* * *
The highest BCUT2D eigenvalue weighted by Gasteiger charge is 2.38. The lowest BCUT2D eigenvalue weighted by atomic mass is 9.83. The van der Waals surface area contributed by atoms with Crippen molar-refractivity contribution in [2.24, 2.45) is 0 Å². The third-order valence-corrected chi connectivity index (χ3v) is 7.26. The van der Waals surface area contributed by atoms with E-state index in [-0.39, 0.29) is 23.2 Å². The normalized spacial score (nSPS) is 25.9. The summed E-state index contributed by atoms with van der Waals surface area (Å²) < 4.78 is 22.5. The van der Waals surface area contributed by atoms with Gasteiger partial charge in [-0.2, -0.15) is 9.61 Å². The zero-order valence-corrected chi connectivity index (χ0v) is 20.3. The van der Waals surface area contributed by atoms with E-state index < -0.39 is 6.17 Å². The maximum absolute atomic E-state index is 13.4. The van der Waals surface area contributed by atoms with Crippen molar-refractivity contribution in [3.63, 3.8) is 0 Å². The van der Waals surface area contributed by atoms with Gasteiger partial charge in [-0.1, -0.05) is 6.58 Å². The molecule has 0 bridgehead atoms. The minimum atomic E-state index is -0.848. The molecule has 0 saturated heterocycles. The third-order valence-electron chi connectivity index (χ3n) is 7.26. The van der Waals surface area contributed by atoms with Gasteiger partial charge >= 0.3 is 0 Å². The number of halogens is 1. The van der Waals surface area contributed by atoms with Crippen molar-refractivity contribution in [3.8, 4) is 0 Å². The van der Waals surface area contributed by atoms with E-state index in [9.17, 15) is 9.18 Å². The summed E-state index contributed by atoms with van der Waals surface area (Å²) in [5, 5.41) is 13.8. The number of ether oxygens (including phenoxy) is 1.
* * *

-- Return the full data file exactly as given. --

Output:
The highest BCUT2D eigenvalue weighted by Gasteiger charge is 2.38. The lowest BCUT2D eigenvalue weighted by atomic mass is 9.83. The van der Waals surface area contributed by atoms with Crippen molar-refractivity contribution in [2.24, 2.45) is 0 Å². The third-order valence-corrected chi connectivity index (χ3v) is 7.26. The van der Waals surface area contributed by atoms with E-state index in [-0.39, 0.29) is 23.2 Å². The normalized spacial score (nSPS) is 25.9. The summed E-state index contributed by atoms with van der Waals surface area (Å²) < 4.78 is 22.5. The van der Waals surface area contributed by atoms with Gasteiger partial charge in [-0.2, -0.15) is 9.61 Å². The zero-order valence-corrected chi connectivity index (χ0v) is 20.3. The van der Waals surface area contributed by atoms with E-state index < -0.39 is 6.17 Å². The maximum absolute atomic E-state index is 13.4. The van der Waals surface area contributed by atoms with Crippen molar-refractivity contribution in [3.63, 3.8) is 0 Å². The van der Waals surface area contributed by atoms with Gasteiger partial charge in [-0.1, -0.05) is 6.58 Å². The molecule has 0 bridgehead atoms. The minimum atomic E-state index is -0.848. The molecule has 0 saturated heterocycles. The third-order valence-electron chi connectivity index (χ3n) is 7.26. The van der Waals surface area contributed by atoms with Gasteiger partial charge >= 0.3 is 0 Å². The number of halogens is 1. The van der Waals surface area contributed by atoms with Crippen molar-refractivity contribution in [3.8, 4) is 0 Å². The van der Waals surface area contributed by atoms with E-state index in [9.17, 15) is 9.18 Å². The summed E-state index contributed by atoms with van der Waals surface area (Å²) in [5, 5.41) is 13.8. The number of ether oxygens (including phenoxy) is 1.